What does this mythic framing of declining empire and burgeoning history mean? Is Serge’s sleepwalk through incredibly frenetic, massively violent wars and spies and radio signals and historical change somehow a tour of the modern world as underworld, as a land of the dead that is somehow going to generate life again? In Serge’s world, nothing really works, nothing seems really to happen, nothing takes hold of him–the empire is just playing out a kind of after-life. I will leave this post with this big question: is the decline of the British empire and its peculiar deadness supposed to be a prelude to some new life? The fact that the story ends with a hallucination about an incestuous cosmic marriage between a suicide (Sophie) and a walking dead person (Serge) seems dark, seems like a dead end, although the narration is wild and colorful. What kind of comment on history is this? Why narrate the turn of the previous century, and what relevance does that have?
ALSO: WHY IS THIS NOVEL CALLED “C”? C Latin for 100, century? C for Carrefax? C as “see” for Serge’s observer role?
I did not get through every post from earlier this month and I apologize if some of these questions have been addressed. I will be coming back to the website in the next day or two. I look forward to your responses. Love you guys! What a treat to get some fresh tastes of Deep Springs intellectual excitement and dialogue.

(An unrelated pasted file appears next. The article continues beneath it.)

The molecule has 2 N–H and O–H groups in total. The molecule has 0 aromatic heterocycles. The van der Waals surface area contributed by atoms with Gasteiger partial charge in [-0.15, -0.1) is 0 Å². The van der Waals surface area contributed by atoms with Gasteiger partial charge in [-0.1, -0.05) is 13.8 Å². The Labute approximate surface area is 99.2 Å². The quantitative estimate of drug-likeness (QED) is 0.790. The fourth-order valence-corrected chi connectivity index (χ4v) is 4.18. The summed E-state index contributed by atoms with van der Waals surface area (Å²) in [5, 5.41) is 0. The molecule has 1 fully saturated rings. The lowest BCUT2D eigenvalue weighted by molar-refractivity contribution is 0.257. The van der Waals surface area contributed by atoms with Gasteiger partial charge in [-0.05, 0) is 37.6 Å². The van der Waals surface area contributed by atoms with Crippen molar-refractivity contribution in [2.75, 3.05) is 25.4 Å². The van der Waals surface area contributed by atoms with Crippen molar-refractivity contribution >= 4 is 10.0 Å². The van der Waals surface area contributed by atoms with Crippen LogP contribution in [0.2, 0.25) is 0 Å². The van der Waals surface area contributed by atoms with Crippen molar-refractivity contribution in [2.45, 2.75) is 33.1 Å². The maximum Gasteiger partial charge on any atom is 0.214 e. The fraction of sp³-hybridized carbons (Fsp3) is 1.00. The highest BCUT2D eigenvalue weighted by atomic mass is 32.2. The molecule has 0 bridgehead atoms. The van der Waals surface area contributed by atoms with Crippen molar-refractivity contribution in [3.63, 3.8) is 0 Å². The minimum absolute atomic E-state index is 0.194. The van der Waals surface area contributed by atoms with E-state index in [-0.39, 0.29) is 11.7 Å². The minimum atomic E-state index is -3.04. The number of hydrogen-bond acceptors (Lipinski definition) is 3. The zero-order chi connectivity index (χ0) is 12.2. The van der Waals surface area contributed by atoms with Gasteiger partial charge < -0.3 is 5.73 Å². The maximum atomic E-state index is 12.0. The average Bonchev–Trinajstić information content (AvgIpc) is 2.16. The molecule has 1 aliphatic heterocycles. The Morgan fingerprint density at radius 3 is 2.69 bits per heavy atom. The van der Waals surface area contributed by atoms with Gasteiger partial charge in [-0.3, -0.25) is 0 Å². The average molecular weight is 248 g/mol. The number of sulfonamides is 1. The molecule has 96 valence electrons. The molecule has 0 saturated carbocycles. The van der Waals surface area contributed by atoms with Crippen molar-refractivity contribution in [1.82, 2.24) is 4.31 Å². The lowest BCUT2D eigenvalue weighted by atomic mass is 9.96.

I’m almost exactly a week behind schedule: we’d said we’d finish the book by tomorrow, but I finished last week’s material yesterday. Oh, well. It’s become clear what the four parts of the novel represent, and also clear that McCarthy sets out specific limits to his commitment to a realistic depiction of the life of a young man during the Great War. Due to those limits, I’m finding it easier to respect and admire this novel rather than be really moved by it. Continue reading
1. The War Artist that C. chats with, who complains that it is impossible to paint what you see in an airplane, grouses that “‘It all comes from that show.’/ ‘What show?’ Serge asks./ ‘The bloody show!’ Carlisle hisses. ‘Fry and his buddies.'”
Carlisle is referring to Roger Fry, sometimes painter and art critic (and professor at the Slade School, which Carlisle attended), and the show he’s referring to is described by Wikipedia, below”
In November 1910, Fry organised the exhibition Manet and the Post-Impressionists (a term which he coined) at the Grafton Galleries, London. This exhibition was the first to prominently feature Gauguin, Manet, Matisse, and Van Gogh in England and brought their art to the public. Virginia Woolf later said, “On or about December 1910 human character changed,” referring to the effect this exhibit had on the world.
(Fry was a personal friend of the Bloomsburyites and Woolf wrote his biography in 1940.)